Here are some common questions about TRU. Please get in touch with us if you want to know more!

What is TRU?

Teachers and Researchers United (TRU) is a movement of graduate workers (teaching assistants and research assistants) at Johns Hopkins University, organizing to win improvements in our working conditions and to establish a democratic union body that will act as a powerful voice for all graduate workers. TRU is all of us. By bringing together graduate student workers across the university, from the Krieger School of Arts & Sciences to the Bloomberg School of Public Health, and from the Whiting School of Engineering to the School of Education, we have begun building a representative graduate workers’ organization that will take up the wide range of concerns that affect us all. Since the conditions across all of the university’s divisions and departments are unique, we are committed to working to win improvements that benefit all graduates. We believe it is only through collective, democratic, and participatory action that we can achieve our common goals.
In the fall of 2015, we launched TRU to fight for improvements to graduate students’ health care and for a parental leave policy. Since then we have come a long way. For more information, check out our History page!
If you are receiving a paycheck from JHU in exchange for work related to research assistantships or teaching assistantships, you’re a worker and therefore eligible to be part of TRU. Most broadly, this includes anyone who is currently working as a graduate student in one of the divisions of JHU (including KSAS, Whiting, Bloomberg, School of Medicne and School of Ed). Master's students are welcome to join. We are always bringing on new members to ensure that TRU is advocating for issues that matter most to us, and in ways we collectively decide. As the movement grows, we hope to attain a sizeable majority of graduate workers, in order to make our concerns heard and -- more importantly -- acted upon by the university.
Definitely. Visa requirements in no way compromise your right to join a graduate advocacy group for your U.S. workplace. As international workers enjoy the same legal rights to participate in organizing efforts as U.S. workers, they have participated in organizing graduate unions across the U.S in great numbers, including within TRU already. As is always the case with TRU, we are comprised of the graduate workers of Hopkins: we want to hear your concerns and ideas, in order better to represent and stand in solidarity with you, and you with us. However, we acknowledge that International Grads face additional vulnerabilities and challenges that may affect if or how you would like to get involved. For more information, please see our page for international grad workers.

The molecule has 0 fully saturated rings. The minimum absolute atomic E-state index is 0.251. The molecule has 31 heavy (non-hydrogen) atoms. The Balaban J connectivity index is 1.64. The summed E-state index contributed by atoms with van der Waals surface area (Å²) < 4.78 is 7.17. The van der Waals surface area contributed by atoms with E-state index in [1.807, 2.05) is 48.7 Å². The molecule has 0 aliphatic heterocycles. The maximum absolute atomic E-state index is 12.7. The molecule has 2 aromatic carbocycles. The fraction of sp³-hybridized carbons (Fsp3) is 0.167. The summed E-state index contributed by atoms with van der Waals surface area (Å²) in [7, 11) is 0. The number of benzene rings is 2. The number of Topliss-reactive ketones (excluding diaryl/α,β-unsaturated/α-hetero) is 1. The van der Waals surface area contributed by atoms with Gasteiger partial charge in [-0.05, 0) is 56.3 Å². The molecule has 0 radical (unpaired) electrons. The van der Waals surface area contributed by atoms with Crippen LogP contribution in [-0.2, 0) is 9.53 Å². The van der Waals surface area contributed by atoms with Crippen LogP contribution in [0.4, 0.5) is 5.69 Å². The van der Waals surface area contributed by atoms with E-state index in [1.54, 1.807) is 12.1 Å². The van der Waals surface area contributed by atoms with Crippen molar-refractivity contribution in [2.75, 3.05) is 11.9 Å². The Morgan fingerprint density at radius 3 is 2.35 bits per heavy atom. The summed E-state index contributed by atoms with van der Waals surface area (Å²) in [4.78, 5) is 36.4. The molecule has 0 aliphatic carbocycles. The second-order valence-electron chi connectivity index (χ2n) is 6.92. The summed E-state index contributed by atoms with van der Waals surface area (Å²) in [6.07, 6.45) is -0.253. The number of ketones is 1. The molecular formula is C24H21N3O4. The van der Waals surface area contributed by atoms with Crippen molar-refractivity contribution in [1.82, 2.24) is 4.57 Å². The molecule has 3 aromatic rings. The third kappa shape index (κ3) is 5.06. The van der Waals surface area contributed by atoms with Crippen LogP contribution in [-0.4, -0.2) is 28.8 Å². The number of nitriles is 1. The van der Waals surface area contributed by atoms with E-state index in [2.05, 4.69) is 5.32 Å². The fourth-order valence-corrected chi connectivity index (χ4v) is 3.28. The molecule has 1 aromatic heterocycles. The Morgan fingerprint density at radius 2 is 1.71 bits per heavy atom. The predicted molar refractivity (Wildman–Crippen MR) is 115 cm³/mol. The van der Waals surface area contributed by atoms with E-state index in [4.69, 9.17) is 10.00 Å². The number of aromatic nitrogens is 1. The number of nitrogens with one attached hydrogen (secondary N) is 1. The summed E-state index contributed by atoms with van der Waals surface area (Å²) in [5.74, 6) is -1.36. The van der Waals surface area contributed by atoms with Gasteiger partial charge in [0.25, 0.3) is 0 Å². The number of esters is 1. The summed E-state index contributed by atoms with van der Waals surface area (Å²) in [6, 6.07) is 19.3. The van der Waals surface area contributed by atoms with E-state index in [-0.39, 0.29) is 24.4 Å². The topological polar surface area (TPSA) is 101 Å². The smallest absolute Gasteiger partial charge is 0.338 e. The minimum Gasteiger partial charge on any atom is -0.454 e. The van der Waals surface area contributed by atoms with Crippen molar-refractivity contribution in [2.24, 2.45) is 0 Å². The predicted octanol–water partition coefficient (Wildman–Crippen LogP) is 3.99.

We are currently gathering information on working conditions and building support across the university by asking people to meet with an organizer and sign a union card. We are working towards an independently arbitrated election in which the graduate student body will vote on whether or not to have an officially recognized union of their peers that will negotiate a contract with the university. We believe that many issues individual graduate students face at the university can best be solved through collective improvements negotiated and solidified through a contract with the university.
All the gains that we have made are contingent on the university honoring this progress. It is always possible for the university to take away these gains unless we cement them in a legally binding contract. Moreover, a contract clarifies our expectations and responsibilities at this university. It can set limits on the amount of hours your adviser can ask you to work in the lab every week, or prevent a professor from asking you to give multiple lectures in their course. The contract itself will reflect the specific needs of the graduate students at this university! What is in the contract is determined in a negotiation between the university and graduate students elected from the larger graduate student body.